I searched for truly accessible WordPress Themes ad nauseam.
I looked on Themes Forest.
I combed through Google’s first 10 pages for multiple different searches.
I looked at what themes other accessibility experts were using.
I sifted through WordPress using the WP-Accessibility tag.
I found a couple of decent themes but two big problems were this:
- The premium themes that claimed to be accessibility themes fell way short in terms of detail and providing any type of assurance. They glossed right over accessibility, said they took care of five or so WCAG bullet points and then moved on to other features. This was NOT good enough for me. Any theme I bought needed to be obsessed with accessibility, like each WCAG 2.0 AA success criterion needed to be fully addressed in detail.
- The other themes that actually did provide a good measure of out-of-the-box accessibility (funny enough they didn’t really even stress this), also didn’t harp on every last detail. For example, I saw a forum support post where someone brought up an accessibility issue and the theme creator said they’d look into it. Also, most of the free themes looked drab, they didn’t have a clean, professional look to them.
But besides these problems, I knew the market could really use another feature, something that guided you on accessibility as you created or posted content.
Because you can have an accessible theme but if you or your staff doesn’t know WCAG 2.0 AA, it’s very easy to create inaccessible content.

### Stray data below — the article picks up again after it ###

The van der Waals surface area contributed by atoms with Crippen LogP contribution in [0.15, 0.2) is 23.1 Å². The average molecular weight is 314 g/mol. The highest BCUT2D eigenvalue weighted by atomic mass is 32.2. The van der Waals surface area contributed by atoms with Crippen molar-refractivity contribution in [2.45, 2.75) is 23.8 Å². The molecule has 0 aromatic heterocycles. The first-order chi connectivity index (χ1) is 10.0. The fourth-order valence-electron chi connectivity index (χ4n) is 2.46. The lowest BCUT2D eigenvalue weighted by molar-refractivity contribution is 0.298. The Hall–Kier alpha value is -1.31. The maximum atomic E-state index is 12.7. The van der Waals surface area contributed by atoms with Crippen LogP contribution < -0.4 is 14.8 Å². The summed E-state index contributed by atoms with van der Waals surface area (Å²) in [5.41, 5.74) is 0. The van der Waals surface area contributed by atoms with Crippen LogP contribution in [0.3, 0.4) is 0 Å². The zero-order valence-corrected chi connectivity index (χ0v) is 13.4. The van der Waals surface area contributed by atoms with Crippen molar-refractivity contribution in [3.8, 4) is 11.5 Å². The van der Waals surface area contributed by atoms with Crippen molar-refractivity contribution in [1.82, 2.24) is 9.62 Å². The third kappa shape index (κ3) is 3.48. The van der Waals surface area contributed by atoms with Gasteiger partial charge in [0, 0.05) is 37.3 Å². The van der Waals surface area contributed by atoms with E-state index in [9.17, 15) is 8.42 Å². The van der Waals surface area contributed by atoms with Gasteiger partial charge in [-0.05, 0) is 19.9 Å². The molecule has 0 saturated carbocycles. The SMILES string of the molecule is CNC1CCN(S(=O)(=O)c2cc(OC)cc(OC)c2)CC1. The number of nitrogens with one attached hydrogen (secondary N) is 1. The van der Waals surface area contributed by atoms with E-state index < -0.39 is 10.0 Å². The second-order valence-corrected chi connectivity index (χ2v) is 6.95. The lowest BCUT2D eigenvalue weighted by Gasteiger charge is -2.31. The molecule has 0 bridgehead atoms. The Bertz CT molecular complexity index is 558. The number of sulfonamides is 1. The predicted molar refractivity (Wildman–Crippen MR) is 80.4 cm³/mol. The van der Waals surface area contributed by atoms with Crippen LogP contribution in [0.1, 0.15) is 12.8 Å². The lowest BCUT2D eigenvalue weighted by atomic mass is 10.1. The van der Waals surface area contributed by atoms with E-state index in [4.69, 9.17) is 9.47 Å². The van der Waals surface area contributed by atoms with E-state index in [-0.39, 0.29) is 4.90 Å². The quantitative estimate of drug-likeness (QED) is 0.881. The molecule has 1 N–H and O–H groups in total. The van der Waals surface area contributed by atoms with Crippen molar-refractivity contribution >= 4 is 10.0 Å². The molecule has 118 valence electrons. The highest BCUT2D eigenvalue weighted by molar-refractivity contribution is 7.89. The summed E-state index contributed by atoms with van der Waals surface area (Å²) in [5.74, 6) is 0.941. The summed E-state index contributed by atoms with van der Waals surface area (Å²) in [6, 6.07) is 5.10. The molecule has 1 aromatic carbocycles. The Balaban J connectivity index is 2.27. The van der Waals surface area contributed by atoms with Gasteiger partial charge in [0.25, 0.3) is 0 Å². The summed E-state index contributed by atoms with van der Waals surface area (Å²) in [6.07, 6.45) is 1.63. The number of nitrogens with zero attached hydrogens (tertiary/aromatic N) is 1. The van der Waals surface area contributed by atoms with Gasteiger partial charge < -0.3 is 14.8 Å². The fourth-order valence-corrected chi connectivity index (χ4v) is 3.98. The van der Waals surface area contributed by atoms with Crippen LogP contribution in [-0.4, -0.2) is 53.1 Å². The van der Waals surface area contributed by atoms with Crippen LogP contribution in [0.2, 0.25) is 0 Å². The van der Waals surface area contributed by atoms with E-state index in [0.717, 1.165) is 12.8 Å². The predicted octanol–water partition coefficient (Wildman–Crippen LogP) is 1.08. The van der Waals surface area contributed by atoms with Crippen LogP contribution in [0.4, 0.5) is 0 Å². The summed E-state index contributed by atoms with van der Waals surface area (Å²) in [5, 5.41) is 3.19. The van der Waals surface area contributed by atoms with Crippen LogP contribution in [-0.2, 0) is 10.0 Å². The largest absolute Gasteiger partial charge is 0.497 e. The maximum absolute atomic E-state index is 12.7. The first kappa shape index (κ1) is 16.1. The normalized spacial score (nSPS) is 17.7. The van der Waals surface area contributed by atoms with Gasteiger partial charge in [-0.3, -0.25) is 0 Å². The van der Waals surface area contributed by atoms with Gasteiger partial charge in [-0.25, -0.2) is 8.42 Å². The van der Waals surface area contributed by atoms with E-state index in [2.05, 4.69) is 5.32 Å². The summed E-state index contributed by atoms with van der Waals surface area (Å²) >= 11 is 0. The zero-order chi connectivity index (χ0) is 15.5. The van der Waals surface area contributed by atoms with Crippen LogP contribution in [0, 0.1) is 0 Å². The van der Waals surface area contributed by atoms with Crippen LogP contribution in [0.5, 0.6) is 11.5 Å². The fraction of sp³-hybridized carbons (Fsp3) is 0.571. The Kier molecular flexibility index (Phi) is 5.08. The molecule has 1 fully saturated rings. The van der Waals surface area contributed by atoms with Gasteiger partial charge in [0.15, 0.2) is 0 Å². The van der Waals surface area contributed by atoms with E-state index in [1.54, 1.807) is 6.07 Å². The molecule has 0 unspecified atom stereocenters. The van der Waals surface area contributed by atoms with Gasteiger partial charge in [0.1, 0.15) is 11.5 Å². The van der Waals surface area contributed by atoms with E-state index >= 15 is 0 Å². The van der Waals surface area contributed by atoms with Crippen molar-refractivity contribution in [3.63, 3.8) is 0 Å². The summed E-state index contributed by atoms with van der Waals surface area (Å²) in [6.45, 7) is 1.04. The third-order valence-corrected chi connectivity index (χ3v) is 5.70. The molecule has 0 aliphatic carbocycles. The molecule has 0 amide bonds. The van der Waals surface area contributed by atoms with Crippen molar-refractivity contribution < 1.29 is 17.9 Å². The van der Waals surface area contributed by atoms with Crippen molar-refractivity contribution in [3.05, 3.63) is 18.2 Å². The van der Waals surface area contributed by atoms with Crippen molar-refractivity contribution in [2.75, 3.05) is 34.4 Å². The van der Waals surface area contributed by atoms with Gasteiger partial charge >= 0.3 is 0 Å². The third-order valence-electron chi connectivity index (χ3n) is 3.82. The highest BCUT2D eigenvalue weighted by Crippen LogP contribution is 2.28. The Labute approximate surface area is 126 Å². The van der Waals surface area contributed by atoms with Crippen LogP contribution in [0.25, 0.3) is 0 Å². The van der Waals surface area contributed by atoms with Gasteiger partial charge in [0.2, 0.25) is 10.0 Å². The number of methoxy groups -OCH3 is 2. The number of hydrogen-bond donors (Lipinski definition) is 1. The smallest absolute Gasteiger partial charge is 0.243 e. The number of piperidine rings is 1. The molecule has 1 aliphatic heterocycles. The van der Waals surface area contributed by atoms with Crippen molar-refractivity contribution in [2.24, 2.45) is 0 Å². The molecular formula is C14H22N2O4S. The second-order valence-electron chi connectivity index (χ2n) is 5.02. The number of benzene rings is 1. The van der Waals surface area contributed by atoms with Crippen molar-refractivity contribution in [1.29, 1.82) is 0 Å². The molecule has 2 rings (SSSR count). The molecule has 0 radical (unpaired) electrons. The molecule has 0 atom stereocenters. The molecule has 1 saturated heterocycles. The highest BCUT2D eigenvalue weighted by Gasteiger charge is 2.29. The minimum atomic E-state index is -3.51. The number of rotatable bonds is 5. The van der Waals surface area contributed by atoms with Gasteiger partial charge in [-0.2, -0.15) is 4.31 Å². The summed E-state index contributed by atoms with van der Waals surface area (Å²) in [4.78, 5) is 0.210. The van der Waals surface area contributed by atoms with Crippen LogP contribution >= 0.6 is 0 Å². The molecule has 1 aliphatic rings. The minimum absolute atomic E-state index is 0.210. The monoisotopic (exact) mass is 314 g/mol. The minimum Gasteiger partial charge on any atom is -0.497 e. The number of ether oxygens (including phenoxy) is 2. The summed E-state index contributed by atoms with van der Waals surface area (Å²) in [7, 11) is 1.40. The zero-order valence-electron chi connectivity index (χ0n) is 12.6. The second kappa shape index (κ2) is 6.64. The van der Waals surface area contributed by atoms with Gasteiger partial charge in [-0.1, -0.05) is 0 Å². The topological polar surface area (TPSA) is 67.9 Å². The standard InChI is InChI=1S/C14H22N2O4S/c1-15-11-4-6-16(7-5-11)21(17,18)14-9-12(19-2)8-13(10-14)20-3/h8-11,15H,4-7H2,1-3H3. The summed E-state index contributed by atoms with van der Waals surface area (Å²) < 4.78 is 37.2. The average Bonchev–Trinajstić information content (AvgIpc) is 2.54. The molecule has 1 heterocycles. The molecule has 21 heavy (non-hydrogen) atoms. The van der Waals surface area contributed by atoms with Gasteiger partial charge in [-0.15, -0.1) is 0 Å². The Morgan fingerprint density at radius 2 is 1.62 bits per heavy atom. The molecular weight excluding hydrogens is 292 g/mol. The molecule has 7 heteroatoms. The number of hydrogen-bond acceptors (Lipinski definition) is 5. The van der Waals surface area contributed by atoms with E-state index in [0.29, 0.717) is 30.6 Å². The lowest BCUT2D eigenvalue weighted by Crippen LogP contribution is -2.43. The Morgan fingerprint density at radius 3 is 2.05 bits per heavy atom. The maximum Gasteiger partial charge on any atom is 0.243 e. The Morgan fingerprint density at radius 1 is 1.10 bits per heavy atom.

Maybe your heading structure is wrong.
Maybe you create a non-descriptive link.
Maybe you upload an image without alt text.
Maybe you don’t add a text transcript to your YouTube video embed.
Maybe you install a third party plugin that doesn’t meet WCAG 2.0 AA.
And so on.
As you can see, even with an accessible website, it’s very easy to run afoul of accessibility best practices in WCAG 2.0 AA and thereby become the recipient of an ADA Website Compliance demand letter or lawsuit.
Or, if you’re a governmental entity at the local, state, or federal level, you could easily be out of compliance with Section 508 (which had a refresh in 2017 that incorporates WCAG 2.0 AA).
With that backdrop, I set out to create the best WordPress theme for accessibility and launch it in 2020.
I teamed up with Zach Peyton, an expert web developer who knows code forwards and backwards, to create this theme so we could get it into the hands of people everywhere and prevent people from losing thousands of dollars to plaintiff’s law firms looking for a quick 4 or 5-figure settlement.
As someone who is obsessive about detail and 100% aware of how serious the legal consequences, I architected this theme to meet all of WCAG and thus be legally compliant (as interpreted from court decisions) out of the gates and Zach and I will be building on top of it with more add-ons and flexibility to give website owners the best experience possible.
Furthermore, as a huge practical benefit, Accessible Theme has 0 WAVE errors. The WAVE browser extension from WebAIM is an automated scan that plaintiff’s lawyers commonly use to cite inaccessibility and lay the framework for legal claims.
You can buy Accessible Theme for $199 now. In early 2020, the price will increase to $299. It comes with one year of FREE support and upgrades.